Silver Cross Hospital's recently opened data center puts it at the forefront of an emerging healthcare trend: Combining construction of new hospitals with new data centers to offer the latest in technology and accommodate an explosion in applications and patient data—not just documents, but images and videos.

With the February, 2012 opening of its 600,000 sq ft, $370 million medical complex with outpatient center, medical service building, and hospital, the New Lenox IL, community hospital needed to update and expand its aging data resources, which were already operating at capacity. With its new 2,450-sq-ft data center, 50 percent larger than its existing one, patients and staff are already enjoying the benefits of new technology.

Silver Cross became one of the first hospitals to install patient tracking software so families know where a patient is at all times. New communication equipment supports wireless voice and data networks throughout the hospital, providing access to patients and their families while freeing clinicians to use phones and computers where needed instead of based on location. Also, medical telemetry enables remote monitoring of patient vital signs. "From Day 1, the new capabilities have helped us improve care and have helped our medical staff to be more effective," says Kevin Lane, Silver Cross vice president and chief information officer.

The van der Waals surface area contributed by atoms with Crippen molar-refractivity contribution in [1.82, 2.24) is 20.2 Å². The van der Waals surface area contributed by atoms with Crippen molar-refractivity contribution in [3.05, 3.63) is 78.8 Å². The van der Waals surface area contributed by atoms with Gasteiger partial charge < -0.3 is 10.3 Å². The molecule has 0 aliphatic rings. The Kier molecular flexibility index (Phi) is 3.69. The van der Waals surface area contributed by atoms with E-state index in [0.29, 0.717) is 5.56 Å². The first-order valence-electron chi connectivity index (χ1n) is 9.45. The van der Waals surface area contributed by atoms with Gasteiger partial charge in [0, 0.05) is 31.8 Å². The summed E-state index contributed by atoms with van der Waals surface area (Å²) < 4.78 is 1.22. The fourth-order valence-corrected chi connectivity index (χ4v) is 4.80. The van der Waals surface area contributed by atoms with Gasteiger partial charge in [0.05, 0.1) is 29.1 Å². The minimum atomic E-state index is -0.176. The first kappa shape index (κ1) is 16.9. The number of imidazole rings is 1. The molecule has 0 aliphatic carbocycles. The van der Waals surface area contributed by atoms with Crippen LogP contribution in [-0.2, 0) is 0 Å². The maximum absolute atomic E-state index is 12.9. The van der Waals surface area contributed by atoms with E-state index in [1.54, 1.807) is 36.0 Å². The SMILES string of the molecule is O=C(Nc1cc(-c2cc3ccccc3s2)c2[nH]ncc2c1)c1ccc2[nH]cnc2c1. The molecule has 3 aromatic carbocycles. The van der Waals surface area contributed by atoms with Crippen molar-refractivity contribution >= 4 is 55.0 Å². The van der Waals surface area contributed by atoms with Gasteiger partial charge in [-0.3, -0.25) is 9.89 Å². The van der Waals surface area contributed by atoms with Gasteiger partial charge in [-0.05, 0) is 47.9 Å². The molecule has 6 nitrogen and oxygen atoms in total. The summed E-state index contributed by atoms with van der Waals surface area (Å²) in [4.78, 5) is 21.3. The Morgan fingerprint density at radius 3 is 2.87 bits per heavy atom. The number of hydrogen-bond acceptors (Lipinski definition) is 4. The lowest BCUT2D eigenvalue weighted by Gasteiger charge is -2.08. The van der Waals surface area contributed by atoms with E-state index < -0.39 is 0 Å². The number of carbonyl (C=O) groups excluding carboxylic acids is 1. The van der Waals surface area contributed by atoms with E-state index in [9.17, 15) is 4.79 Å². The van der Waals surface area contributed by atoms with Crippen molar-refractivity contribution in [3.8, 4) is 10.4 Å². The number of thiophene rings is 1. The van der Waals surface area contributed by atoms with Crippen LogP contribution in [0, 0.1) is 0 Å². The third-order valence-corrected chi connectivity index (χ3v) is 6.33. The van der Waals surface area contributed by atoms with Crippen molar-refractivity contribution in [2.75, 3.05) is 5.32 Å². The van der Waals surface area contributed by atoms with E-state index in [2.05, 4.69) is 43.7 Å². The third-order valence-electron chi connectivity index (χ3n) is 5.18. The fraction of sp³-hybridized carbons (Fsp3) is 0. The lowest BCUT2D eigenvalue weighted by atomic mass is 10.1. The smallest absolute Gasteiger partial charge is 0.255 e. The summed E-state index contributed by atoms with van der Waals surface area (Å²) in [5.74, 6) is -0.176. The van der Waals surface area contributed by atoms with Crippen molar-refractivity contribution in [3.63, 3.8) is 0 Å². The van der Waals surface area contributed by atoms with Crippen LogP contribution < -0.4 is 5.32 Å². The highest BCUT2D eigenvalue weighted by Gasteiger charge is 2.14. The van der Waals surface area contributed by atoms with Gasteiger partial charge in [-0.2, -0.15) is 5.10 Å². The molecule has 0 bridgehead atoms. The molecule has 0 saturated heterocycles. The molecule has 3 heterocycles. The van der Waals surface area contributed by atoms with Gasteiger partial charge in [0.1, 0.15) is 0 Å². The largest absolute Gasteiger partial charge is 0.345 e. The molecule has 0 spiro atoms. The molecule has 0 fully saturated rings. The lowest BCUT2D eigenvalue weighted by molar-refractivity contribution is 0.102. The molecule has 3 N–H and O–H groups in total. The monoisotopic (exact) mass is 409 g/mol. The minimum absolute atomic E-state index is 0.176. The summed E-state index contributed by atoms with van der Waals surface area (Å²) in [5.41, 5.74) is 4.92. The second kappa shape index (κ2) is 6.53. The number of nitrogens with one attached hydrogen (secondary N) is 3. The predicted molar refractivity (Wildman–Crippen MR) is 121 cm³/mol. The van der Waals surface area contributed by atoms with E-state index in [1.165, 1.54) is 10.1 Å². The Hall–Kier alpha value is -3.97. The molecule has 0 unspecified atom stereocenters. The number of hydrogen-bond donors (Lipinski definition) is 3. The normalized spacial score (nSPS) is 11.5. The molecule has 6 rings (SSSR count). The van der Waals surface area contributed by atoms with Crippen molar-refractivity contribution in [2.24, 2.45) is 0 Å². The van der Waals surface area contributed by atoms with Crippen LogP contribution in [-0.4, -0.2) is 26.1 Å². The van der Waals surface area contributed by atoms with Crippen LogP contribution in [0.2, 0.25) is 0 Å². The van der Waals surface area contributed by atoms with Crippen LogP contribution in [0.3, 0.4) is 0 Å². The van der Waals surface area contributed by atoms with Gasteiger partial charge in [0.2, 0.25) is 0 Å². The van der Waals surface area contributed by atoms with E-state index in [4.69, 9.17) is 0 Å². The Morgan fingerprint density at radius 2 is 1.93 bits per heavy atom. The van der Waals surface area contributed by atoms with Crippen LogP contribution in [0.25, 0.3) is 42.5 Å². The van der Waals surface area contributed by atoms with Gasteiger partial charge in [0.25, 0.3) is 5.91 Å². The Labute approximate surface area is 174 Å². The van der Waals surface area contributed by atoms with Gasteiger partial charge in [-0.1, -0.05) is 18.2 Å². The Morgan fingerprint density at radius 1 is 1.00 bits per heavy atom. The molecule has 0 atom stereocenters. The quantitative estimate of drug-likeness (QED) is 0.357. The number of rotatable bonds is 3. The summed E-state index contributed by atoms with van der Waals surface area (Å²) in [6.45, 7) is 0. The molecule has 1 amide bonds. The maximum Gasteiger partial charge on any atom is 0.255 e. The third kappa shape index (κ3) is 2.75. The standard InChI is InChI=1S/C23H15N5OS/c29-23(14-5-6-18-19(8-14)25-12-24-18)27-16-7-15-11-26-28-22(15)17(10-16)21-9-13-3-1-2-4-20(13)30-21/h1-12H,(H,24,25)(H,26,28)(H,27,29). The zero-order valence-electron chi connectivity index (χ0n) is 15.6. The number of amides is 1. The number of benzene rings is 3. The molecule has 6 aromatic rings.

Other leaders, including OSF's new Children's Hospital of Illinois in Peoria and the soon-to-open Ann & Robert H. Lurie Children's Hospital of Chicago, have combined new data centers with new medical facilities. Together, they are laying a technology foundation for the emerging era in health care that will be dominated by electronic patient records and new care delivery approaches that require real-time coordination and information exchange among multiple providers, payers, patients, and locations.

"State-of-the-art data centers will become as essential to new health care construction as private patient rooms with flat-screen televisions," says Greg Werner, vice president and general manager for Mortenson Construction, a leader in both hospital and data center construction. Mortenson has built more than $4.5 billion in health care projects in the past 10 years, including Silver Cross and Lurie Children's, with partner Power Construction, which is due to open in early June. It has also built more than 11 million sq ft of data center / mission critical space nationwide totaling more than $1.1 billion.   

Given the escalating IT demands, growth of bigger and better health care data centers is only likely to strengthen. In a fall, 2011 survey by Mortenson of 90 data center and facilities experts at the 7x24 Exchange Conference, 92 percent of respondents ranked healthcare as the industry with the greatest need for new data centers in the next five years.